Beams of sunlight shine down on a quiet valley, deep in the heart of southwestern Ontario.
On closer examination, one can’t help but notice the scene holds more than just pretty scenery.
What was once an ordinary patch of trees is now a gigantic robot, pulling his way out of the earth, a stark contrast to the once tranquil scene.
This is the world of artist Jamie Jardine, a former landscape painter who has found new life in the land of metal and machines.
“It all started about two years ago. Until then, I had survived on my paintings,” he said, adding that’s when he decided to leave the gallery he had been working with for 14 years. “During that time landscapes did pretty well. So, if I needed rent, it wasn’t unheard of for me to drive up to northern Ontario and do a few landscapes because it made sense, and it sold.”
But after over a decade of the same old thing, Jardine was ready for a change.
“At that point I should’ve been in Toronto or Montreal if that’s what I really wanted to do. Until then, The National Gallery had always been the focus,” he said. “So I left and got a huge studio on the south side. In that year, I started playing around with everything and just having a lot of fun. I learned a lot about painting and what I wanted to do, how I wanted to do it.”
Eventually the artist turned to his collection of around 100 extra canvases. Some unfinished, some discarded, each one ready for a reincarnation.
That’s where the robots came in.
A self-proclaimed geek, Jardine has always been interested in everything sci-fi, from Buck Rogers to Star Wars. But starting a whole new series of projects would require some major imagination, something the artist felt he was seriously lacking.
“I was used to sitting in front of a tree and painting it. It was wonderful, but that’s all I ever knew,” said Jardine. “The moment I had to put a robot in to a painting, I just didn’t know where to start. In the beginning, they all looked like the Iron Giant, which I had never seen, but that’s what people kept telling me.”
Being forced to head in a different direction, he started steering toward machines that were more — as he put it — zombie-esque.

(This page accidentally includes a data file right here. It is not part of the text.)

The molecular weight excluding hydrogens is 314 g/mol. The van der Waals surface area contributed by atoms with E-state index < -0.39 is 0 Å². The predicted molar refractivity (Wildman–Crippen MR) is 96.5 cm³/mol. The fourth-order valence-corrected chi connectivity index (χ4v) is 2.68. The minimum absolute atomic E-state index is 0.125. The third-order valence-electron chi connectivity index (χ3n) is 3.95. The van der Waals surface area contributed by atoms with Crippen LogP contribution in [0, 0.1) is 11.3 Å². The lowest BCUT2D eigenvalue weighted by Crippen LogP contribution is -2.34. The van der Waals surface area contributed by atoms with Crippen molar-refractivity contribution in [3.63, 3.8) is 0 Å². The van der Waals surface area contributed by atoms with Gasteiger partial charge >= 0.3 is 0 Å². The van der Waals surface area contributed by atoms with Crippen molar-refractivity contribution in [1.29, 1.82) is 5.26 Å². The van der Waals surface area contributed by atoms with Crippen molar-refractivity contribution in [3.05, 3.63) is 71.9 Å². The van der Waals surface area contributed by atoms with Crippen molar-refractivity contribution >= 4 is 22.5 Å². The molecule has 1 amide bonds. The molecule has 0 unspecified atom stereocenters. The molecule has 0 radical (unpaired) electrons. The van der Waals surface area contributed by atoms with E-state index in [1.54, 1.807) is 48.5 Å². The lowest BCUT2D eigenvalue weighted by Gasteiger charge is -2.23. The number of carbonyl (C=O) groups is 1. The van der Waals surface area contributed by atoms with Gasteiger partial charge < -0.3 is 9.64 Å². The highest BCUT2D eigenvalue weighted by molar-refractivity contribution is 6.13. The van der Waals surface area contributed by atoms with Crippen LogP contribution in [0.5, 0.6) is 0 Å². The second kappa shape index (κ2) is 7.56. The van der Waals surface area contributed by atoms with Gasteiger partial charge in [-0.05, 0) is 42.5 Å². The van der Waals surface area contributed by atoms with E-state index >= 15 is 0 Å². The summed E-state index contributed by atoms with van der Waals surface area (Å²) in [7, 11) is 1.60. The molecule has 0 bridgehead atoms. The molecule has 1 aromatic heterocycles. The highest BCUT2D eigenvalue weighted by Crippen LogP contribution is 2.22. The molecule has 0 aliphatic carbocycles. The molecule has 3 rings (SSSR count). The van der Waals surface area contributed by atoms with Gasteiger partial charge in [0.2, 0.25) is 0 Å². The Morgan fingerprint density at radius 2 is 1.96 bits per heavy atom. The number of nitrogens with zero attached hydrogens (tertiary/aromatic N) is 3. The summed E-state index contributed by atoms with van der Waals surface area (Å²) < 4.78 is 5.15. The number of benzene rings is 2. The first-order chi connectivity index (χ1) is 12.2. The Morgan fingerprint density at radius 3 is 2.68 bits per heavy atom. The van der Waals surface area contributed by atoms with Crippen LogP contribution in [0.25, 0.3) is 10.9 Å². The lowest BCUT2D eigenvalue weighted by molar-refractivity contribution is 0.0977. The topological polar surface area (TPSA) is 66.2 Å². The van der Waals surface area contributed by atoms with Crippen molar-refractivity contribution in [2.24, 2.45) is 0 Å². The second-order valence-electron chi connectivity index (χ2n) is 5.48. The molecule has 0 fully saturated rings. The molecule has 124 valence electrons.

“People loved them,” Jardine remembered with a smile. “They were these typical Canadian, old-school paintings with robots in them. It’s wasn’t a new idea, but it was just fun. For me, painting was fun again.”
It seems the change has done nothing but good for the painter, who continues to thrive in his new surroundings.
In fact, it seems there is a whole group of fellow creators immersing themselves in all things mechanical.
Starting this week, Jardine’s work will be featured as part of The Robot Show, alongside artists Eric Cator, Mandy Forbes, Michael Leavens and Scott Woods at The Arts Project until Saturday, Nov. 14.
From huge, hinged titans, to tiny, insect-like drones, for Jardine, each subject starts as a scribble of paint before simply turning into whatever they’re meant to be.
When it comes the narrative surrounding his creations, the artist prefers to leave that up to the audience’s own imagination.
“I like that, because that’s essentially what I want the viewer to do. I want them to look at the painting and just piece it together themselves,” he said with a laugh. “A lot of these, it’s what I’ve learned over the years. The rest comes after. I love it all, the big glass helmets, the ray guns . . . and sooner or later it’s the viewer that makes the story really come to life.”